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Legislators return for veto session, budget vote
Date published: 4/16/2012
RICHMOND--This week state lawmakers will finally get the chance to vote on a final state budget.
But there's still no guarantee it will pass in the state Senate.
Legislators will return to Richmond on Tuesday for briefings on the budget deal reached last week, and then a vote on the bill.
Two Democratic Senate leaders have warned they won't vote for it--and don't expect the rest of their caucus to vote for it--because the budget deal doesn't contain additional money for the Dulles rail project to offset toll increases.
The Senate is evenly split between Democrats and Republicans, with each party having 20 seats. It requires 21 votes to pass a budget, and Lt. Gov. Bill Bolling can't break a tie on the budget.
As a result, Democrats were able to scuttle two previous budget votes during the regular legislative session. They said then they were holding out for additional money for education, health programs and other priorities.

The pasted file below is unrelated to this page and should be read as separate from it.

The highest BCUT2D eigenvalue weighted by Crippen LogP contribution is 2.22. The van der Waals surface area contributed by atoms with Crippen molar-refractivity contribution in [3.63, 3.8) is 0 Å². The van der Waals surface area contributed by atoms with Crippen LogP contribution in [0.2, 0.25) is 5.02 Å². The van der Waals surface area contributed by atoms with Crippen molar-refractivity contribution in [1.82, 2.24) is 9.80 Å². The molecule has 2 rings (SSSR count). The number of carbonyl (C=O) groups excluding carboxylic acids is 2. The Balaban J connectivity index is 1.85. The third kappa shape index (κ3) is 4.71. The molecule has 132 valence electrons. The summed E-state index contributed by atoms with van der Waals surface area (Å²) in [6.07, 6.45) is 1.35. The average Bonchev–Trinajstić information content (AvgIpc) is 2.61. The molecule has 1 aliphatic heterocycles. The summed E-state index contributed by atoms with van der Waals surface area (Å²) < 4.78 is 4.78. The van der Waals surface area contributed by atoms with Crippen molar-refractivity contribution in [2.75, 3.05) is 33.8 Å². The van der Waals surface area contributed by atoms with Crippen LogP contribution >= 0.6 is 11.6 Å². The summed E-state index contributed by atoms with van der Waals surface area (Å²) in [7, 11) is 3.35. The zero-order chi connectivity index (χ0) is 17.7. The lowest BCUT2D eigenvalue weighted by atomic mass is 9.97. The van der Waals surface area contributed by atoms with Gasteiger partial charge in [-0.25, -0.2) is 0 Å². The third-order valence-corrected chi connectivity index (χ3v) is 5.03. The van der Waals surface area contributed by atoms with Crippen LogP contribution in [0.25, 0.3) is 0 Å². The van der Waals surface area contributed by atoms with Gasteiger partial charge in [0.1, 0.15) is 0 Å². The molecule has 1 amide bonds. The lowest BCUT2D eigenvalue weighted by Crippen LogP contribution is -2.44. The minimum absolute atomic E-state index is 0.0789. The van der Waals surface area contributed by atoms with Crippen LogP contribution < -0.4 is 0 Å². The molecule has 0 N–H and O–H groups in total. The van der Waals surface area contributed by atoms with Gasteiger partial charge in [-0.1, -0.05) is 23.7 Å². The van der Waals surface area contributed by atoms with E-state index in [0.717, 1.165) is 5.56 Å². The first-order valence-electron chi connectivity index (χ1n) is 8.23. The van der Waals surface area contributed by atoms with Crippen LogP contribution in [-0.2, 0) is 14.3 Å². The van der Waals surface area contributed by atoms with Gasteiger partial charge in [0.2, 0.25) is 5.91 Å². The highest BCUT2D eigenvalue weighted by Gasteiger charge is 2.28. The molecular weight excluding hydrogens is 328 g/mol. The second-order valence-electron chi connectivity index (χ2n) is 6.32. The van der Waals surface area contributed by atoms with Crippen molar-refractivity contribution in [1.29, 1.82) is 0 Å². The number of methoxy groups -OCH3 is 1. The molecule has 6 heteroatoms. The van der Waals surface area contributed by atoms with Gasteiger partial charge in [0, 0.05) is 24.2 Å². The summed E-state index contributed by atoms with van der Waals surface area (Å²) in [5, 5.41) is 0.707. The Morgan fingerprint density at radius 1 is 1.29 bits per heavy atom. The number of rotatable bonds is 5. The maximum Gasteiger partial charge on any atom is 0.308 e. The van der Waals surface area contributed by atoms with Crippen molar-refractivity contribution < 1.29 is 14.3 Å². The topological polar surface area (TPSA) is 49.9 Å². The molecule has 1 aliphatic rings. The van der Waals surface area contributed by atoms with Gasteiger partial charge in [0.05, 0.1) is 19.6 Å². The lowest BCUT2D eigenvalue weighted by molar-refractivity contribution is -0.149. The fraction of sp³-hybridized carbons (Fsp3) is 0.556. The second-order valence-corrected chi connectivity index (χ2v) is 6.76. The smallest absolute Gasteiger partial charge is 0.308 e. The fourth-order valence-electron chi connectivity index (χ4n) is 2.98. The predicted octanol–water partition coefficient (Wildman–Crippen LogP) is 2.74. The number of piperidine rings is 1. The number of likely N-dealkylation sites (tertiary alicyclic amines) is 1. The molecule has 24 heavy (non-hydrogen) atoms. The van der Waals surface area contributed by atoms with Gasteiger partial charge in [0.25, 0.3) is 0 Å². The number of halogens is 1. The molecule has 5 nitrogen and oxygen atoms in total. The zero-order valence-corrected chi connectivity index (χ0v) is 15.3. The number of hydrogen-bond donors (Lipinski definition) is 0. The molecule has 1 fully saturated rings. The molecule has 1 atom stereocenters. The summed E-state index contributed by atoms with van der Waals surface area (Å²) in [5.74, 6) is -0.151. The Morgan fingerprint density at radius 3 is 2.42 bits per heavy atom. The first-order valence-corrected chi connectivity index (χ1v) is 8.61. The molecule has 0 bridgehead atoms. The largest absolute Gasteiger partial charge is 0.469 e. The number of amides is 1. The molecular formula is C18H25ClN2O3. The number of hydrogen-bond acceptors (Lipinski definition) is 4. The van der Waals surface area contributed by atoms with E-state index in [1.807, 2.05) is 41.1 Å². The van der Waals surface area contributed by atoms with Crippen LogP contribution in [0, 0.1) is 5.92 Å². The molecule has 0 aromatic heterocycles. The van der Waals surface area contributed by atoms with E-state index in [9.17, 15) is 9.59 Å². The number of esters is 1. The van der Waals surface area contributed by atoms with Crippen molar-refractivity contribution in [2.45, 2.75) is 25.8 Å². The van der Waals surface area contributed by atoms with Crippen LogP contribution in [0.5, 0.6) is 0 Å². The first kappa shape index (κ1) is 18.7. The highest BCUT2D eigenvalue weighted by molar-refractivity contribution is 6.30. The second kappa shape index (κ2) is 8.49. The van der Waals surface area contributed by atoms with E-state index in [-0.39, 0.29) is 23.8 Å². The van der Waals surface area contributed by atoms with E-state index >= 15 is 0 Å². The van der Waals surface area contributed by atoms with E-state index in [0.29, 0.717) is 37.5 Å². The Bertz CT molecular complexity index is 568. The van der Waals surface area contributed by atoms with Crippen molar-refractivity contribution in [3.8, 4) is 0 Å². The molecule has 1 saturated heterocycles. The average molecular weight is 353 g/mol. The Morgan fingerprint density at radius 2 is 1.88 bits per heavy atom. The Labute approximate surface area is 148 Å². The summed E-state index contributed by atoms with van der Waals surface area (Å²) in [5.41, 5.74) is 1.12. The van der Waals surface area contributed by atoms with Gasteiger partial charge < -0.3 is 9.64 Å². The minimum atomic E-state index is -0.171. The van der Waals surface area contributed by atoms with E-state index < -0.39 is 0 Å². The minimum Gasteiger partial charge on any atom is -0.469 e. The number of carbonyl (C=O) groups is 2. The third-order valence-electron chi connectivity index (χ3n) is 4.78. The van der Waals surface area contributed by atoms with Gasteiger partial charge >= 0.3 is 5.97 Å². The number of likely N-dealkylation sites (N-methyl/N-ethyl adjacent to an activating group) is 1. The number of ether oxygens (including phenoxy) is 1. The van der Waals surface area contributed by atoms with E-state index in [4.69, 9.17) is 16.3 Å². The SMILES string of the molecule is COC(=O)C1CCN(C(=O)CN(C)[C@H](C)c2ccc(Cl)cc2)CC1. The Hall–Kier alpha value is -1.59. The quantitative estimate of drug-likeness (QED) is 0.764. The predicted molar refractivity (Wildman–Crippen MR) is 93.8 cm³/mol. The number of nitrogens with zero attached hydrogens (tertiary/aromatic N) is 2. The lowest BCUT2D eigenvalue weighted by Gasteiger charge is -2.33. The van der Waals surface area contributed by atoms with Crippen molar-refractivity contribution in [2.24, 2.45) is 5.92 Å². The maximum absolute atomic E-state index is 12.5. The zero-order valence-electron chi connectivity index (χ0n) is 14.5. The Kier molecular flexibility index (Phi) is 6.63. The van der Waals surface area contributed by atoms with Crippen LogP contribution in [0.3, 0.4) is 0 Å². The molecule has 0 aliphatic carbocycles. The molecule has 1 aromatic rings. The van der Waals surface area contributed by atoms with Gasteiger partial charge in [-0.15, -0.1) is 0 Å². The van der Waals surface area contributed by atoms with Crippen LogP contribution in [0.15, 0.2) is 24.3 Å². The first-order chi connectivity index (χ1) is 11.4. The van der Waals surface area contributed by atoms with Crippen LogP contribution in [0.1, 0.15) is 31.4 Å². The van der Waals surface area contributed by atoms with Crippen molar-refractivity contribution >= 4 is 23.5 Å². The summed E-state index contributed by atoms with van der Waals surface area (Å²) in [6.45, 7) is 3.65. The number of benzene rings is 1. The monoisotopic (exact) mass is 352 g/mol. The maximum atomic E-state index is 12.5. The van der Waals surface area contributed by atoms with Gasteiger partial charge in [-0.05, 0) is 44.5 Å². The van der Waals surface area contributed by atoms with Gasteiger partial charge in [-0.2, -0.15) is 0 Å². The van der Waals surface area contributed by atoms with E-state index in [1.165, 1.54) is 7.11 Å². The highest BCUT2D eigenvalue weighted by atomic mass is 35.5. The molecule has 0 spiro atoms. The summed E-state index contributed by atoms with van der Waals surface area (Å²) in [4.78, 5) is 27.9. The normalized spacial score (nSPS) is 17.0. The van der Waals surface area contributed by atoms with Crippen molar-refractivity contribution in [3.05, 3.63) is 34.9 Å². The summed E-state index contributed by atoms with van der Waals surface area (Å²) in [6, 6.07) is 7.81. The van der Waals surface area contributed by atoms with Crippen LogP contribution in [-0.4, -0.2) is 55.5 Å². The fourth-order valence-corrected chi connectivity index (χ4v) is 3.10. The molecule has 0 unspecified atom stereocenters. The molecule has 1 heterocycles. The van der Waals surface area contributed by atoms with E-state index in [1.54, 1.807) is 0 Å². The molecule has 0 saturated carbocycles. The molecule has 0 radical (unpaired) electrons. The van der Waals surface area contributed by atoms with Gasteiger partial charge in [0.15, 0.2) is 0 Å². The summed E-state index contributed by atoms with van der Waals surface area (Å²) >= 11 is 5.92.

They got most of what they wanted when Senate Republicans agreed to revise their budget proposal last month to win Democratic votes.
The Senate passed a budget bill and a small group of negotiators started meeting with their House counterparts to craft a final budget.
A deal on that budget was reached April 5, but without the Dulles money that Sen. Janet Howell, D-Fairfax, and Sen. Dick Saslaw, D-Fairfax, wanted.
At the time, Saslaw warned Republican senators that without the money, the Democrats wouldn't vote for the budget on the Senate floor.
So the outcome of the vote--both houses are due back in Richmond this Tuesday to vote on the budget bill--is not certain.
Sen. Chuck Colgan, D-Prince William, told the Washington Post he was likely to vote for the budget.
That would get the budget 21 votes, if all 20 Republicans vote for it.
But that isn't certain either.
Sen. Richard Stuart, R-Stafford, voted against the Senate's version of the budget a few weeks ago. Reached by phone on Friday, he said he has been on vacation, hasn't fully read the budget compromise yet and hasn't made up his mind.
"I'm more inclined to vote for it on Tuesday based on what I know, but I'm not certain yet," Stuart said. "I want to study more things about it before I commit."